We’ve already done a lot of recording for a live thing that we are going to do later this month. We recorded it live and I’ve just been listening back to a couple of the tracks. And you know what, between Stevie, Zander and Jonny as well now, when I’ve got three backing vocalists behind me. It’s just elevated the sound of the band up even stronger. It’s just fantastic, such a difference gets made when the backing vocals are strong. So I mean the whole idea of getting Stevie in was quietly pre-planned a long time ago. I just had to get Stevie to agree to it.
With adding Steve to the lineup were you ever concerned about receiving comparisons to the Nimmo Brothers, and are you trying to treat this as two completely separate entities?
Well, I mean, you’re never going to escape that. We will never escape the whole Nimmo Brothers, Stevie Nimmo Trio and King King comparisons – especially in certain places in the world. Not to mention any names, but Holland. They just don’t seem to understand the difference at all. It’s like they don’t understand that they are different bands.
I mean I’ve had a few questions online like, are you going to be playing any Nimmo Brothers songs? Are you going to let Stevie take the lead vocal or anything like that? The answer simply is no. This is King King and this will always be King King. Stevie’s got his place in the band and he’s got his job in the band and that’s what he will be doing. I will be the frontman and singer of King King, and that’s it. We won’t be adding any Nimmo Brothers songs.
What we will do is we will use our own experience, and what we’ve got in terms of our advantages and skills as the Nimmo Brothers to bring to King King. So, there will be places where I no longer need to check the pedal that I put on that gives me the dual guitar sound (the harmonizer) and we don’t need to do that anymore – so things like that. Because when I record these songs like that, I don’t use a harmonizer pedal in the studio. I record all of the separate parts – I’ll record it all separately. So now we’ve got a great focal point as well. Stevie and I can stand together and do that, and play parts together. You know, all that. So, it just makes for a better show, a better performance and all of that.
And then there are great parts that we can find that we can use the extra guitar for. But what’s pleasing me at the moment, it sounds trivial, but it’s really exciting to me is that there is the stuff that we recorded with an acoustic guitar in the background as well. And we can now incorporate that into the live shows. You can pick up an acoustic guitar now and again. Because sometimes there are some songs where it’s not going to be necessary for two guitars to be playing the same thing. And there’s no point in trying to add another part guitar just because, just play the part that’s already there that’s missing from the live show and put the acoustic guitar in. And we’ve done that on this recent recording that we’ve done live, and it sounds amazing. It just adds such a nice percussive feel to the tunes. So there’s plenty of work for us there, and again it’s all just an effort to improve King King.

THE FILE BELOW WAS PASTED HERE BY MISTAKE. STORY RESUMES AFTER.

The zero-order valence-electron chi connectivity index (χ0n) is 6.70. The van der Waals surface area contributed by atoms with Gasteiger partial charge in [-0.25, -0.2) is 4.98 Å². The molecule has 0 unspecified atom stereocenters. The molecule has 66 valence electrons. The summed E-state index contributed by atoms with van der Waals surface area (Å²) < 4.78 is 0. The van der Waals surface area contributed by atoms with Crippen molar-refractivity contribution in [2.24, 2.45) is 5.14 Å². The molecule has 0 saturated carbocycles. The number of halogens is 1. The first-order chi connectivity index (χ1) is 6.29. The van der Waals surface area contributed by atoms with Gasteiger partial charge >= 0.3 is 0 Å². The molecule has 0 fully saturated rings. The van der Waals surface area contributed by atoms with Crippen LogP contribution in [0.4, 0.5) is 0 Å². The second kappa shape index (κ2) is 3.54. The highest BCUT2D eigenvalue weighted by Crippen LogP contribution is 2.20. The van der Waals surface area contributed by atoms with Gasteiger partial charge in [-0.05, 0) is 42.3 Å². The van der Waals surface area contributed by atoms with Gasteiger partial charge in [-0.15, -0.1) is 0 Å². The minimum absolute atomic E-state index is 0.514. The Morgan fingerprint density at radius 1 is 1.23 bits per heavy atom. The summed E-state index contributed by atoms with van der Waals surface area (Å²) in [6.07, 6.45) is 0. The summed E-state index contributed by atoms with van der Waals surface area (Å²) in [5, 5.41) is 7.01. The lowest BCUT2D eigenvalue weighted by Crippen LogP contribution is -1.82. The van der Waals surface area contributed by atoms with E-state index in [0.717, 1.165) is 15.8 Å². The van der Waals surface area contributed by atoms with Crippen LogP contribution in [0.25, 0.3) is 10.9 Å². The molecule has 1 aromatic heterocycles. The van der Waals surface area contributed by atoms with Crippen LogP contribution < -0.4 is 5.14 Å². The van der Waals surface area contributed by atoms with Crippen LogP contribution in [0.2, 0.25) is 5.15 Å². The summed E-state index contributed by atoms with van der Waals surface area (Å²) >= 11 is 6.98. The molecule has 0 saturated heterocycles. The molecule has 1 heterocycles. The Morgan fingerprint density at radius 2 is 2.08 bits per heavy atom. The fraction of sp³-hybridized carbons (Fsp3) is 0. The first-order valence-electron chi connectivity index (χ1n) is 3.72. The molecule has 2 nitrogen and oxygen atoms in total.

Looking at the song titles and listening to the lyrics, there seem to be some positive and uplifting songs on the record such as “Everything Will Be Alright” or “I Will Not Fall”. They all seem to have quite uplifting positive messages behind them. Was that your intention to go with a positive outlook particularly in these strange times?
Yeah, absolutely. I suppose if you listen to the lyrics on some of them – in particular, “One World”, I’m still talking about the same thing as I was talking about on the “Exile and Grace” album. I equate them all to the song “Broken” from that album. But I feel that “Broken” was – maybe not defeatist, but I was kind of like, man, where’s the hope? This time around what I wanted to do was say no matter what we get, no matter what gets thrown at us here, pardon the pun, but we will never give in, let’s just keep going. I wanted it to be more positive and I’m glad that that’s been noticed. I wanted a positive, hopeful feel lyrically, whilst still relaying the message that I wanted to talk about.
King King released their fifth studio album “Maverick” on Friday 27th November 2020 via Channel 9 Music – King King’s new independent label.
Words by Adam Kennedy, Photos by Graeme Milne